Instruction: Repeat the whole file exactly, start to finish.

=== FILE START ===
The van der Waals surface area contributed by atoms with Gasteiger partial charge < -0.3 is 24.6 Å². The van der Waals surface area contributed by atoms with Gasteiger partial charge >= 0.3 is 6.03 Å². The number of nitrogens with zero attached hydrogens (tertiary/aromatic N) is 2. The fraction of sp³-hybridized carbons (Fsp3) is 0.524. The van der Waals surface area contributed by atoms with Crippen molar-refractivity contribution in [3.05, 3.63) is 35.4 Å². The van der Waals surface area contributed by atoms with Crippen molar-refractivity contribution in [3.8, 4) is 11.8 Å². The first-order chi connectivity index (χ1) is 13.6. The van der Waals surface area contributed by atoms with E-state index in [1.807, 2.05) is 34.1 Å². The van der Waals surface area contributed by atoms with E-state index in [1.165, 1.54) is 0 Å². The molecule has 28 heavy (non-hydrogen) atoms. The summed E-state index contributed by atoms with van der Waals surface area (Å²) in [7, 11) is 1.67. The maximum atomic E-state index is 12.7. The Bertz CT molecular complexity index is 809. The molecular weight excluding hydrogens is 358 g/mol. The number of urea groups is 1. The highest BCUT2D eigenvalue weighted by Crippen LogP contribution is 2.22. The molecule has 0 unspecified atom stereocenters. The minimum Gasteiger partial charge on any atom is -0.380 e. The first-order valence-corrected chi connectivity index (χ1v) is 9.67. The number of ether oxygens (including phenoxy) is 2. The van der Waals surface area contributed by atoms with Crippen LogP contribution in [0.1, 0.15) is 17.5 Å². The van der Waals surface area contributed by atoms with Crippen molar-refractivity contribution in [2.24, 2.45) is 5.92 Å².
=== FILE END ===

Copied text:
The van der Waals surface area contributed by atoms with Gasteiger partial charge < -0.3 is 24.6 Å². The van der Waals surface area contributed by atoms with Gasteiger partial charge >= 0.3 is 6.03 Å². The number of nitrogens with zero attached hydrogens (tertiary/aromatic N) is 2. The fraction of sp³-hybridized carbons (Fsp3) is 0.524. The van der Waals surface area contributed by atoms with Crippen molar-refractivity contribution in [3.05, 3.63) is 35.4 Å². The van der Waals surface area contributed by atoms with Crippen molar-refractivity contribution in [3.8, 4) is 11.8 Å². The first-order chi connectivity index (χ1) is 13.6. The van der Waals surface area contributed by atoms with E-state index in [1.807, 2.05) is 34.1 Å². The van der Waals surface area contributed by atoms with E-state index in [1.165, 1.54) is 0 Å². The molecule has 28 heavy (non-hydrogen) atoms. The summed E-state index contributed by atoms with van der Waals surface area (Å²) in [7, 11) is 1.67. The maximum atomic E-state index is 12.7. The Bertz CT molecular complexity index is 809. The molecular weight excluding hydrogens is 358 g/mol. The number of urea groups is 1. The highest BCUT2D eigenvalue weighted by Crippen LogP contribution is 2.22. The molecule has 0 unspecified atom stereocenters. The minimum Gasteiger partial charge on any atom is -0.380 e. The first-order valence-corrected chi connectivity index (χ1v) is 9.67. The number of ether oxygens (including phenoxy) is 2. The van der Waals surface area contributed by atoms with Crippen LogP contribution in [0.1, 0.15) is 17.5 Å². The van der Waals surface area contributed by atoms with Crippen molar-refractivity contribution in [2.24, 2.45) is 5.92 Å².